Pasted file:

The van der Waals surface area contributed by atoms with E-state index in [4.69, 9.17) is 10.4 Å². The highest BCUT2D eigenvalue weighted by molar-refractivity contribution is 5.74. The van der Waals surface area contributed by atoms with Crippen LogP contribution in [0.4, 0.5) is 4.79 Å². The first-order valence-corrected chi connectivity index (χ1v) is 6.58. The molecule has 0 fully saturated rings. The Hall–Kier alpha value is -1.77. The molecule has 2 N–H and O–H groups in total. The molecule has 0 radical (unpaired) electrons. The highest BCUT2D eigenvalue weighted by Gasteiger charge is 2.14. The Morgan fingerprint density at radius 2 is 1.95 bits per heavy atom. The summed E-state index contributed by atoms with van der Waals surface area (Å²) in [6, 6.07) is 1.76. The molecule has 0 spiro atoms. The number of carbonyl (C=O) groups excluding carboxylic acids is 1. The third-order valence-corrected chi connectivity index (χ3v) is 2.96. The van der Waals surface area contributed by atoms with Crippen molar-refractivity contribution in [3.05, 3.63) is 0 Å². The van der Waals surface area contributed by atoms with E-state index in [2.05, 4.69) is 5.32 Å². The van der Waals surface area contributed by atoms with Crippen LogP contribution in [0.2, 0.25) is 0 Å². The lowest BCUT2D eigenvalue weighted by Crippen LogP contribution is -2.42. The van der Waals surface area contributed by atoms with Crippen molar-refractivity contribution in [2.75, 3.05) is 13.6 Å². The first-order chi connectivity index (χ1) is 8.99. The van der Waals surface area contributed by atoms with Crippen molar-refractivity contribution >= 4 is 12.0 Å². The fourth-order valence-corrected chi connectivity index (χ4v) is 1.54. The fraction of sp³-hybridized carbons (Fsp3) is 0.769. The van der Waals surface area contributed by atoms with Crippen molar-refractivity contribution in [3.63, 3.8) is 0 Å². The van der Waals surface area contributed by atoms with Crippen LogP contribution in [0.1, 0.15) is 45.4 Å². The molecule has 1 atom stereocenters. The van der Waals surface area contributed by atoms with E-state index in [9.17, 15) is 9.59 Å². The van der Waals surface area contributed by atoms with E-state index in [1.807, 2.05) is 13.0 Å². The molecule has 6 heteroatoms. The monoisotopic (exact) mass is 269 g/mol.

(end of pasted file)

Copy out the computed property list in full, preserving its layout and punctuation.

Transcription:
The van der Waals surface area contributed by atoms with E-state index in [4.69, 9.17) is 10.4 Å². The highest BCUT2D eigenvalue weighted by molar-refractivity contribution is 5.74. The van der Waals surface area contributed by atoms with Crippen LogP contribution in [0.4, 0.5) is 4.79 Å². The first-order valence-corrected chi connectivity index (χ1v) is 6.58. The molecule has 0 fully saturated rings. The Hall–Kier alpha value is -1.77. The molecule has 2 N–H and O–H groups in total. The molecule has 0 radical (unpaired) electrons. The highest BCUT2D eigenvalue weighted by Gasteiger charge is 2.14. The Morgan fingerprint density at radius 2 is 1.95 bits per heavy atom. The summed E-state index contributed by atoms with van der Waals surface area (Å²) in [6, 6.07) is 1.76. The molecule has 0 spiro atoms. The number of carbonyl (C=O) groups excluding carboxylic acids is 1. The third-order valence-corrected chi connectivity index (χ3v) is 2.96. The van der Waals surface area contributed by atoms with Crippen molar-refractivity contribution in [3.05, 3.63) is 0 Å². The van der Waals surface area contributed by atoms with E-state index in [2.05, 4.69) is 5.32 Å². The van der Waals surface area contributed by atoms with Crippen LogP contribution in [0.2, 0.25) is 0 Å². The lowest BCUT2D eigenvalue weighted by Crippen LogP contribution is -2.42. The van der Waals surface area contributed by atoms with Crippen molar-refractivity contribution in [2.75, 3.05) is 13.6 Å². The first-order chi connectivity index (χ1) is 8.99. The van der Waals surface area contributed by atoms with Crippen molar-refractivity contribution >= 4 is 12.0 Å². The fourth-order valence-corrected chi connectivity index (χ4v) is 1.54. The fraction of sp³-hybridized carbons (Fsp3) is 0.769. The van der Waals surface area contributed by atoms with Crippen molar-refractivity contribution in [3.63, 3.8) is 0 Å². The van der Waals surface area contributed by atoms with Crippen LogP contribution in [0.1, 0.15) is 45.4 Å². The molecule has 1 atom stereocenters. The van der Waals surface area contributed by atoms with E-state index in [9.17, 15) is 9.59 Å². The van der Waals surface area contributed by atoms with E-state index in [1.807, 2.05) is 13.0 Å². The molecule has 6 heteroatoms. The monoisotopic (exact) mass is 269 g/mol.